Next, the transformation of the α- and β-axes for controlling the attitude of the nozzle will be described. Commands α and β are commands for controlling the attitude of the nozzle and cannot be directly subjected to a space movement transformation or space mirror transformation. Therefore, the command values α and β are first transformed into the vectors of the nozzle, the coordinate values of the extreme ends of the vectors are subjected to the space movement transformation or space mirror transformation, to obtain transformed vectors, and then transformed command values αc and βc are determined from the transformed vectors, to thereby control the nozzle by the transformed command values αc and βc.

FIG. 12 is a diagram showing a vector of the nozzle when the β-axis is rotated by an angle β; FIG. 13 is a diagram of the nozzle viewed from an arrow A of FIG. 12; and FIG. 14 is a diagram of the nozzle viewed from the direction of the X-axis of FIG. 12. When a distance of the nozzle from a point Pw on the workpiece to a point Pm shown in FIG. 2 is represented by R, and the coordinate values of the extreme end of the vector Vn of the nozzle obtained when the β-axis is rotated by the angle β are represented by (x, y, z), the coordinate values of the extreme end Pn of the vector Vn can be represented by the formulas (7a), (7b) and (7c) shown in FIG. 15, as apparent from FIGS. 12, 13 and 14.

FIG. 16 is a diagram obtained when the nozzle is further rotated by an angle α about the α-axis, and the coordinate values (X, Y, Z) of the extreme end point Pq of the vector Vn at this time can be represented by formula (8) shown in FIG. 17.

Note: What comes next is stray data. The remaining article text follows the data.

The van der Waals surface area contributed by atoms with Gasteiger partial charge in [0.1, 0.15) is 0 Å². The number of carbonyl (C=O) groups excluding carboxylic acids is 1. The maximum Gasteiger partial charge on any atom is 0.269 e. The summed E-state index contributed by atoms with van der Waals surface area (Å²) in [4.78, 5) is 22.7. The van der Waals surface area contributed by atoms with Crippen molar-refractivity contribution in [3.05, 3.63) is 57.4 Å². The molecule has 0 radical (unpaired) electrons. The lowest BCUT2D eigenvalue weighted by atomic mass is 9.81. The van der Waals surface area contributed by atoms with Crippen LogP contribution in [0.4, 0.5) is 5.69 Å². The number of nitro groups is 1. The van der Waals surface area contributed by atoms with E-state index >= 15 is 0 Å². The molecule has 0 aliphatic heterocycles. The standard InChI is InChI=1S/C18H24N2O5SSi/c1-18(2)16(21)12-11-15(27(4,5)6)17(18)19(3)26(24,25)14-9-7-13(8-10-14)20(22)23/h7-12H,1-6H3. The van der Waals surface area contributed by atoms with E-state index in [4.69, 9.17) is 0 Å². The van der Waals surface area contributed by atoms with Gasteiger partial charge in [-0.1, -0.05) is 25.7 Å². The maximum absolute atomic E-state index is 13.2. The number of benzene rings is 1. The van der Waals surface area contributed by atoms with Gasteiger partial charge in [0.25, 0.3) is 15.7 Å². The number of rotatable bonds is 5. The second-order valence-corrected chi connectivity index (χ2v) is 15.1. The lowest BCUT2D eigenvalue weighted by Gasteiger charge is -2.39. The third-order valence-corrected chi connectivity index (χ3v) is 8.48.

The coordinate values (X, Y, Z) are subjected to the space movement transformation or space mirror transformation, as described above, and the coordinate values obtained after the transformation are represented by (Xc, Yc, Zc). Further, when rotational angles of the α- and β-axes corresponding to the coordinate values are represented by αc and βc, a formula (9a) shown in FIG. 18 can be established.

Therefore, the rotational angles αc and βc of the α- and β-axes after the transformation can be determined by the formulas (9e), (9f) shown in FIG. 18.

The attitude of the nozzle can be controlled in such a manner that the transformed command values αc, βc are interpolated and the servo motors of the α- and β-axes are driven in response to the interpolation pulses αp, βp.

Note that the above calculation formulas are only examples, therefore, obviously calculation formulas suitable for a numerical control apparatus (CNC) in use may be employed, depending upon the hardware thereof.

As described above, according to the present invention, since space movement transformation means and space mirror transformation means are provided in a numerical control apparatus, the coordinates of a machining program can be transformed without using a separate automatic program creation apparatus. Further, a machining program need not be created for each machining operation, and thus only data necessary for coordinate transformation need be input.